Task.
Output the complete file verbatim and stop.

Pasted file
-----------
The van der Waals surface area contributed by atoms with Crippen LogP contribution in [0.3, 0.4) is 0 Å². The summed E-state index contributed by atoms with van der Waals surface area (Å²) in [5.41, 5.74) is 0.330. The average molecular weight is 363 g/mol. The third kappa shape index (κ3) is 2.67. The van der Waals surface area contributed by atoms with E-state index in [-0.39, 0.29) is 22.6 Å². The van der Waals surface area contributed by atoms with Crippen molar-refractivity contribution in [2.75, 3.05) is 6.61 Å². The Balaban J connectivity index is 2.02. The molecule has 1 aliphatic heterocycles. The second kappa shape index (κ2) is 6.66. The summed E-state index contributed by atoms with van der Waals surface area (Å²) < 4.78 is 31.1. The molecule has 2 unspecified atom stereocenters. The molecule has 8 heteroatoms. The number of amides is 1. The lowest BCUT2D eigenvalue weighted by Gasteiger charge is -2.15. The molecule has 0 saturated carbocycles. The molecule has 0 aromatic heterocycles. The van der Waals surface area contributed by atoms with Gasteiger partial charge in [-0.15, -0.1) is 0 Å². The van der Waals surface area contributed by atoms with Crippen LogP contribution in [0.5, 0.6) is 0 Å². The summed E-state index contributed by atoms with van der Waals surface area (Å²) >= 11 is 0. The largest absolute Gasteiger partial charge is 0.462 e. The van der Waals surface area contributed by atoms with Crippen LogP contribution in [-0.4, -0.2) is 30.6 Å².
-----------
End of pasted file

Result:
The van der Waals surface area contributed by atoms with Crippen LogP contribution in [0.3, 0.4) is 0 Å². The summed E-state index contributed by atoms with van der Waals surface area (Å²) in [5.41, 5.74) is 0.330. The average molecular weight is 363 g/mol. The third kappa shape index (κ3) is 2.67. The van der Waals surface area contributed by atoms with E-state index in [-0.39, 0.29) is 22.6 Å². The van der Waals surface area contributed by atoms with Crippen molar-refractivity contribution in [2.75, 3.05) is 6.61 Å². The Balaban J connectivity index is 2.02. The molecule has 1 aliphatic heterocycles. The second kappa shape index (κ2) is 6.66. The summed E-state index contributed by atoms with van der Waals surface area (Å²) < 4.78 is 31.1. The molecule has 2 unspecified atom stereocenters. The molecule has 8 heteroatoms. The number of amides is 1. The lowest BCUT2D eigenvalue weighted by Gasteiger charge is -2.15. The molecule has 0 saturated carbocycles. The molecule has 0 aromatic heterocycles. The van der Waals surface area contributed by atoms with Gasteiger partial charge in [-0.15, -0.1) is 0 Å². The van der Waals surface area contributed by atoms with Crippen LogP contribution in [0.5, 0.6) is 0 Å². The summed E-state index contributed by atoms with van der Waals surface area (Å²) >= 11 is 0. The largest absolute Gasteiger partial charge is 0.462 e. The van der Waals surface area contributed by atoms with Crippen LogP contribution in [-0.4, -0.2) is 30.6 Å².